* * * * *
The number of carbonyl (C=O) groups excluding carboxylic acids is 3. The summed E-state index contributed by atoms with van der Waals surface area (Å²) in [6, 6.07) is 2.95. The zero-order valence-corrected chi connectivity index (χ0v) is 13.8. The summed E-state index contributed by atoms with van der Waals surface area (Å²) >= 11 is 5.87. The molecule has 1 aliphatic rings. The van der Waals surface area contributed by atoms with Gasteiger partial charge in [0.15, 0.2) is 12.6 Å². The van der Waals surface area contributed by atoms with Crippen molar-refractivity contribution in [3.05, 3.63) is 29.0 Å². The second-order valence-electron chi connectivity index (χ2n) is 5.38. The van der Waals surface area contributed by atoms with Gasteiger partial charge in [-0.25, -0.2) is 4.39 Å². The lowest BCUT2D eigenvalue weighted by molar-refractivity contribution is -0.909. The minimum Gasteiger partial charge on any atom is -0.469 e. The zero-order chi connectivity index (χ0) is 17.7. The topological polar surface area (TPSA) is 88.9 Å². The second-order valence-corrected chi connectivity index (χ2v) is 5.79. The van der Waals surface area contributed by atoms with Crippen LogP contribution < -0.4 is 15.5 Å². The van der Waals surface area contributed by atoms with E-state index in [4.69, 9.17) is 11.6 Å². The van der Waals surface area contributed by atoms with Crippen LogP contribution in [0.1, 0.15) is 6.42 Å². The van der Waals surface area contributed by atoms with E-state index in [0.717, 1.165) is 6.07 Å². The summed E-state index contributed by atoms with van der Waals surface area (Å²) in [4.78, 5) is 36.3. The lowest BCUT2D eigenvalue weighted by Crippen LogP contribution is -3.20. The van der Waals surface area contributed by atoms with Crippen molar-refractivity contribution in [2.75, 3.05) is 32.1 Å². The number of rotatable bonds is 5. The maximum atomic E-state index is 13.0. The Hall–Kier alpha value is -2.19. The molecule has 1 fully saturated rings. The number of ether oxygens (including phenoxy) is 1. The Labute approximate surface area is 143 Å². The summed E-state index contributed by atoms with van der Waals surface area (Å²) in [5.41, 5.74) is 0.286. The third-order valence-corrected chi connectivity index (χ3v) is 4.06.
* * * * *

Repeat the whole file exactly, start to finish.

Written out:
The number of carbonyl (C=O) groups excluding carboxylic acids is 3. The summed E-state index contributed by atoms with van der Waals surface area (Å²) in [6, 6.07) is 2.95. The zero-order valence-corrected chi connectivity index (χ0v) is 13.8. The summed E-state index contributed by atoms with van der Waals surface area (Å²) >= 11 is 5.87. The molecule has 1 aliphatic rings. The van der Waals surface area contributed by atoms with Gasteiger partial charge in [0.15, 0.2) is 12.6 Å². The van der Waals surface area contributed by atoms with Crippen molar-refractivity contribution in [3.05, 3.63) is 29.0 Å². The second-order valence-electron chi connectivity index (χ2n) is 5.38. The van der Waals surface area contributed by atoms with Gasteiger partial charge in [-0.25, -0.2) is 4.39 Å². The lowest BCUT2D eigenvalue weighted by molar-refractivity contribution is -0.909. The minimum Gasteiger partial charge on any atom is -0.469 e. The zero-order chi connectivity index (χ0) is 17.7. The topological polar surface area (TPSA) is 88.9 Å². The second-order valence-corrected chi connectivity index (χ2v) is 5.79. The van der Waals surface area contributed by atoms with Crippen LogP contribution < -0.4 is 15.5 Å². The van der Waals surface area contributed by atoms with E-state index in [4.69, 9.17) is 11.6 Å². The van der Waals surface area contributed by atoms with Crippen LogP contribution in [0.1, 0.15) is 6.42 Å². The van der Waals surface area contributed by atoms with E-state index in [0.717, 1.165) is 6.07 Å². The summed E-state index contributed by atoms with van der Waals surface area (Å²) in [4.78, 5) is 36.3. The lowest BCUT2D eigenvalue weighted by Crippen LogP contribution is -3.20. The van der Waals surface area contributed by atoms with Crippen molar-refractivity contribution in [2.75, 3.05) is 32.1 Å². The number of rotatable bonds is 5. The maximum atomic E-state index is 13.0. The Hall–Kier alpha value is -2.19. The molecule has 1 fully saturated rings. The number of ether oxygens (including phenoxy) is 1. The Labute approximate surface area is 143 Å². The summed E-state index contributed by atoms with van der Waals surface area (Å²) in [5.41, 5.74) is 0.286. The third-order valence-corrected chi connectivity index (χ3v) is 4.06.